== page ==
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Fish with Dad if you still have the chance PDF Print E-mail
Dad was back in familiar territory last Friday night, catching brown trout on slip bobbers, one of his frying pan favorites.  --Photo By The Author
Dad was back in familiar territory last Friday night, catching brown trout on slip bobbers, one of his frying pan favorites. --Photo By The Author
By Kurt Krueger

THE SLIP bobber hadn’t been floating with the waves more than a minute or two when it laid perfectly flat, the kind of strike you come to expect from brown trout that race out of the depths to hit a minnow and continue upward, taking all the weight off the bobber.

It was a special “bite” because the bobber was attached to the rod being held by my dad, Leland Krueger of Marion, who had made yet another fishing trek to the North Woods that he’s been visiting for almost 50 years.

Most people call him by his nickname, “Korny,” and that might explain why he drove 95 miles to wet a line despite having thrown out his back less than two weeks ago while trying to move a pop-up camper. He’s 82, and the words he once spoke to me came back to haunt him: “Aren’t you old enough to know better?”

But the outdoor diehard, probably figuring he should at least try fishing because he can’t golf or do much of anything else, didn’t want to miss out on early season trout action that’s pretty exceptional before all the bug hatches provide more food than the trout can eat.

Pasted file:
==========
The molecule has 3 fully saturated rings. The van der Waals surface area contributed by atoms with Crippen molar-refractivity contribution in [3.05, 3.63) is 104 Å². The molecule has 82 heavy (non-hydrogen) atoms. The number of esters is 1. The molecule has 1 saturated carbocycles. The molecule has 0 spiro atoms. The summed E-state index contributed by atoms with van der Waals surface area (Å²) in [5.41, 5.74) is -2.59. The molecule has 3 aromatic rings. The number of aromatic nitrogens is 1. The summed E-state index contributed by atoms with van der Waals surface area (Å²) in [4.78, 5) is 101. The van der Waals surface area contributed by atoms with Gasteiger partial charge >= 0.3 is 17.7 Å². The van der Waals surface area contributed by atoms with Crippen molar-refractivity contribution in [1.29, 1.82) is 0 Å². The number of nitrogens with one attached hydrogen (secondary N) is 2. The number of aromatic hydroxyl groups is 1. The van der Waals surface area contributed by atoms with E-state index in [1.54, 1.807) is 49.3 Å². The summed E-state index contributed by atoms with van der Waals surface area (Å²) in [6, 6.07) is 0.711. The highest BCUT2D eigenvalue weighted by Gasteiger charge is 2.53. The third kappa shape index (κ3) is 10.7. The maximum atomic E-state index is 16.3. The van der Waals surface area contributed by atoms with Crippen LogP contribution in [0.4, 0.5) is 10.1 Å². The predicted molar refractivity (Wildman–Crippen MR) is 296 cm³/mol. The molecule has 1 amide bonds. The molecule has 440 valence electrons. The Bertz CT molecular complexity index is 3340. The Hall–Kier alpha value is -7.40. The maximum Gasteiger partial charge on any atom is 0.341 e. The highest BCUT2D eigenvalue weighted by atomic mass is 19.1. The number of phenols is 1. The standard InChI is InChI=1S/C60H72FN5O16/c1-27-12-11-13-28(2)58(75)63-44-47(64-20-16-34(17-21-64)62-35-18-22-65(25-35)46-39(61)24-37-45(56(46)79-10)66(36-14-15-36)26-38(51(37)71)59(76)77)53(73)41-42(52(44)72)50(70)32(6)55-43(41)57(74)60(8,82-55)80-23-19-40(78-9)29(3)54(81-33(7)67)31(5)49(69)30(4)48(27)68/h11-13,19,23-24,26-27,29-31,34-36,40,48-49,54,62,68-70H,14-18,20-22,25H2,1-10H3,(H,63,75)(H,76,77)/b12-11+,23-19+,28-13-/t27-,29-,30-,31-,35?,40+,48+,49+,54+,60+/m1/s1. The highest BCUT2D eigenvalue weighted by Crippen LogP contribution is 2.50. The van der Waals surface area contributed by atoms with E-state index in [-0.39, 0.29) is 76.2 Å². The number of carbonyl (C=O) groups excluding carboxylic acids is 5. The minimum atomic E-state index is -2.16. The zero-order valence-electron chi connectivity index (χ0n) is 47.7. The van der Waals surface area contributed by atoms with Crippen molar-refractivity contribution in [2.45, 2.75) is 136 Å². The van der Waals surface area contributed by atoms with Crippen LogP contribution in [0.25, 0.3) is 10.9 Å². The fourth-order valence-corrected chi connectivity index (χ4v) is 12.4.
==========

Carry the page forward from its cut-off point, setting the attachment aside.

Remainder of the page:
The depth of their hunger was proven when Dad set the hook and reeled in that fish, which measured 13 inches. There was nothing “light” about the way it took that fathead minnow. Pliers were required to remove the hook from deep in its toothy little mouth.

It’s fitting that Dad would come north to fish with me because that’s the tradition he started when I was about 5 years old. Family fishing trips to Boulder Junction and Three Lakes were a big part of my childhood. It’s my way of paying back the guy who took the time to teach me how to fish.

Once again he prefaced this trip with the words, “Just one more time. It will probably be my last.” We’ll see. If he’s still golfing next year only on the days that end in “Y,” which he tells people all the time, then he can sure as heck handle a day of getting in and out of a boat.

Besides, this is his one chance each year to get some walleyes and crappies and trout for a couple of “real” fish fries. And I don’t deliver, so he’s out of luck without scheduling some time to share boat space with his son. If that sounds a little like extortion, I’m fine with it.

Ever since Dad learned about northern lakes teeming with quality brown and brook trout, his interest in fishing has been on the rise.

He can’t walk miles in waders or take the chance of wading slippery rocks in holes of unknown depth, but sitting in a boat soaking minnows under a slip bobber — and drinking a beer at the same time — is right up his alley.